THE Tories need to “stop playing games with Scotland” over full fiscal autonomy, according to the SNP.

Stewart Hosie, the party’s deputy leader, reacted angrily after Tory minister David Mundell said that the Government will today reject an SNP amendment to the Scotland Bill calling for full fiscal autonomy.

And last night Hosie threatened to call a fresh independence referendum if the Scotland Bill wasn’t toughened.

Hosie said: “The Tories must stop playing games with Scotland, and clarify whether or not David Cameron’s assurance that further changes to the Scotland Bill will be considered still stands.”

He continued: “With only one MP in Scotland and no democratic mandate, the Tories cannot ignore the wishes of half of the Scottish electorate who voted SNP last month.

“Full fiscal autonomy means prising control over the economic and financial levers of government from the Tories, and placing it in the hands of the Parliament and people of Scotland. David Mundell’s rejection of our amendment shows that he wants George Osborne to be able to impose austerity cuts that will hit families across Scotland hard.

“Scotland needs significant new powers over our economy, job creation, welfare, wages and living standards if we are to make the most of our nation’s potential.”

Mundell said that the amendment would be a “full fiscal shambles” for Scotland.

The Secretary of State for Scotland said: “The Prime Minister has made it clear that the Government will carefully consider any changes to the Bill that are sensible. An amendment that kills off the Barnett formula and ends the sharing of resources across the UK is about as far away from sensible as one can get. It would be a full fiscal shambles that would cost every family in Scotland around £5,000.

“The Government will not accept amendments that are not good for Scotland. The Institute for Fiscal Studies has estimated that fiscal autonomy would mean Scotland having almost £10billion less to spend by the last year of this Parliament. That is not good for Scotland. That is why the Government will stand up for Scotland and resist the amendment.”

The SNP said that their amendments for full fiscal autonomy would be the priority, but they would “consider” an amendment by Tory backbencher Edward Leigh to allow the Scottish Government to collect and spend taxes. The speedy timetable and conditions of Leigh’s amendment will likely be an obstacle.

Labour’s Scottish MP Ian Murray said that his party would “oppose the Tory amendment for full fiscal autonomy”. The Shadow Secretary of State said “it would be a disaster for Scotland’s finances”.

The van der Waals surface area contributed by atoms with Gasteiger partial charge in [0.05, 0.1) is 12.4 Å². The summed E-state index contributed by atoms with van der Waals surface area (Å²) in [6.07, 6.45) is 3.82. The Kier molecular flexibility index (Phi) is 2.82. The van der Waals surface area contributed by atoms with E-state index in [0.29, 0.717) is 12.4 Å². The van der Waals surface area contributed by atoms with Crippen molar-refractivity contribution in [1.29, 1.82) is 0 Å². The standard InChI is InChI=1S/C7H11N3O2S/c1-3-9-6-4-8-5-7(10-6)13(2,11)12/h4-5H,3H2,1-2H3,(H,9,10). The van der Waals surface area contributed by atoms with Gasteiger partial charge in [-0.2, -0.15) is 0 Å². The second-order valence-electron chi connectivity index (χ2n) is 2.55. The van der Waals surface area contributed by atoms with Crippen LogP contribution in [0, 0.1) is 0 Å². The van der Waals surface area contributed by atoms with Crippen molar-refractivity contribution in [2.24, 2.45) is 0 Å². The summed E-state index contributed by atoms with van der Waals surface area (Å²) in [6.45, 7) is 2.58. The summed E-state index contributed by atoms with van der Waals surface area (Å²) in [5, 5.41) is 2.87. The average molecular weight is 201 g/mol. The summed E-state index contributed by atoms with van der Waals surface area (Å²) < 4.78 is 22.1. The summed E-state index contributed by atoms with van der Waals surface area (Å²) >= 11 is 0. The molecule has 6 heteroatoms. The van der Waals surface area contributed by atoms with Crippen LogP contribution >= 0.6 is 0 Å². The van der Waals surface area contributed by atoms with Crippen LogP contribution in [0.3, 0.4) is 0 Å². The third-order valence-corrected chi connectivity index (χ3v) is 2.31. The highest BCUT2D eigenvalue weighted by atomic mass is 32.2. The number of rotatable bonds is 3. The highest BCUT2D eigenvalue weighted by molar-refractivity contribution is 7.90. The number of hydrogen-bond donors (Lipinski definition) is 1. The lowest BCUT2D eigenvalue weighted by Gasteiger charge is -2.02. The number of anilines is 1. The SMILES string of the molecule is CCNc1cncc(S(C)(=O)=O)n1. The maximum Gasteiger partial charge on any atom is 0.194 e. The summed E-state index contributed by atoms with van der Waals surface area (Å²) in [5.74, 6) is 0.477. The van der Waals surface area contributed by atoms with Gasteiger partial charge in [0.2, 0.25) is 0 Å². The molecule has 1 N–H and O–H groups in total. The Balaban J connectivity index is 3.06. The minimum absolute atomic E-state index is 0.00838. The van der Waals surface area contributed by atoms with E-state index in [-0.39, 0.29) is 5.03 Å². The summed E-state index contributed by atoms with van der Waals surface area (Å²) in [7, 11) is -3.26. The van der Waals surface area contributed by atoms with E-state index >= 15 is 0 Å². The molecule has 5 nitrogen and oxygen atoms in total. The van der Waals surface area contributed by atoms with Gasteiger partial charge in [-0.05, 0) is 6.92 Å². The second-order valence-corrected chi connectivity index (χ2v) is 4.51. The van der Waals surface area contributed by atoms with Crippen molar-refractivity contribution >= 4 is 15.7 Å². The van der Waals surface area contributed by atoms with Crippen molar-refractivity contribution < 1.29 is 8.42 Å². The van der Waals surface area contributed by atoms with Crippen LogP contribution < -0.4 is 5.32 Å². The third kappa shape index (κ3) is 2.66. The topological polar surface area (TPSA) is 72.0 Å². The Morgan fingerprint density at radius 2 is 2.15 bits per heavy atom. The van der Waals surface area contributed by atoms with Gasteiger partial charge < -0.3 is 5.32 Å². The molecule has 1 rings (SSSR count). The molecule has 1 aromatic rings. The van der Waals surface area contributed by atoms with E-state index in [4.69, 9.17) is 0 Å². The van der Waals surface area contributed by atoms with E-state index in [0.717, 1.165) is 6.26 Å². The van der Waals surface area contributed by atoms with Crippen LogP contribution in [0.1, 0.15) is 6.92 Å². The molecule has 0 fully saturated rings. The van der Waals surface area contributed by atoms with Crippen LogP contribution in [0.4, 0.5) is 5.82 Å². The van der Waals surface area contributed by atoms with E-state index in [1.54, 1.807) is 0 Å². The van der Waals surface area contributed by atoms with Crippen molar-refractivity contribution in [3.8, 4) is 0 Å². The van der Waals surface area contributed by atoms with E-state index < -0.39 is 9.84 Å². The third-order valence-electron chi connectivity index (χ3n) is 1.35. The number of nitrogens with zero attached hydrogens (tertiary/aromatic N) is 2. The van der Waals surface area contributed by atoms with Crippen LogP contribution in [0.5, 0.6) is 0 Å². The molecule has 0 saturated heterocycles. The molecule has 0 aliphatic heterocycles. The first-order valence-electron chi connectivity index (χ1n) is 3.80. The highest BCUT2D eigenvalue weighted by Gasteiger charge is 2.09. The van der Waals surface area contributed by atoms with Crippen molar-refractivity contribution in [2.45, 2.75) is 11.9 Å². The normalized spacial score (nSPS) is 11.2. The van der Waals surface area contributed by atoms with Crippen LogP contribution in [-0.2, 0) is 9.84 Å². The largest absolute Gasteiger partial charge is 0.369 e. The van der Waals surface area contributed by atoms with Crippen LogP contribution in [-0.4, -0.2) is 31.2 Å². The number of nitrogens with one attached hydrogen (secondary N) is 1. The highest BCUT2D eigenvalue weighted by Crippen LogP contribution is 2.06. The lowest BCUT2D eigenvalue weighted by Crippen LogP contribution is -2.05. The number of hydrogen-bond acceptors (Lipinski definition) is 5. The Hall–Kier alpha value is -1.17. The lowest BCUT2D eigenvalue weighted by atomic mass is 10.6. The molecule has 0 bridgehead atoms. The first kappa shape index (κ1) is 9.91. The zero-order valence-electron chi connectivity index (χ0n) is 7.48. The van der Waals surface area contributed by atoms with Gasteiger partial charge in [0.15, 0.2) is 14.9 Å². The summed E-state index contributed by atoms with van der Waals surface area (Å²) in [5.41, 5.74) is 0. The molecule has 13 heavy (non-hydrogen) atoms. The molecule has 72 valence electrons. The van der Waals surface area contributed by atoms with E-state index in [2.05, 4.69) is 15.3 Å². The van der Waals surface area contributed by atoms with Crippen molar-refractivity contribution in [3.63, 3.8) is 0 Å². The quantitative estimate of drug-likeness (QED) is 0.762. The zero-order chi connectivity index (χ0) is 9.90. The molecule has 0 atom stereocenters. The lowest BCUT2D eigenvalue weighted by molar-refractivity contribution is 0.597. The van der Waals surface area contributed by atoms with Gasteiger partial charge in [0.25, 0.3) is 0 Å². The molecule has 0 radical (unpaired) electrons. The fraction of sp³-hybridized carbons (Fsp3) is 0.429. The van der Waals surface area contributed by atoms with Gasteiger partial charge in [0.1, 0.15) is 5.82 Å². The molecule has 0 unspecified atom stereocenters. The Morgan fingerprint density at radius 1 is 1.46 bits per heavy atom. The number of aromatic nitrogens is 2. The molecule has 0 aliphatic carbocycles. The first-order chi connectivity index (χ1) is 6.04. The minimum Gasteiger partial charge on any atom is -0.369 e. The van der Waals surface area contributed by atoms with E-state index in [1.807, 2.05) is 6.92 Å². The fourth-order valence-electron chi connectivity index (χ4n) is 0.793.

Today marks the first day of the Committee Stage of the Scotland Bill, where MPs go through the legislation clause by clause. It is the first of four days dedicated to the bill. There are also amendments to the Bill on formalisation of the Sewel Convention and the permanence of the Scottish Parliament.

The first would mean that Westminster would now need to seek consent from Holyrood before it could legislate in devolved in areas.

Although this has been the convention since the Scottish Parliament began in 1999, the amendment, if passed, will see it become law. The second amendment, if passed, would mean that there was no way the Scottish Parliament could be abolished unless that was the outcome voted for by the people of Scotland.

Scottish Government ministers are expected to set out the powers they would like to see transferred to the Scottish Parliament later in the week.

Deputy First Minister John Swinney said yesterday: “The Scotland Bill must deliver real power for the Scottish Parliament. It must fulfil the Smith Agreement in full, but we have always said we will argue for more levers to grow our economy and tackle inequality.

“The Scottish Government believes we should move towards full fiscal autonomy as the best route to fulfil Scotland’s potential. In the meantime, we are prioritising the transfer of additional powers to incentivise key sectors, raise productivity and attract investment.

“Powers over the minimum wage, employment policy and benefits would allow us to build a coherent approach to training, education and support for people out of work or experiencing in-work poverty. We would use powers over equality to create a fairer society by tackling the gender pay gap and strengthening protection from discrimination.

“These are our priorities and I will be making the case for devolution of further powers to the Secretary of State for Scotland.”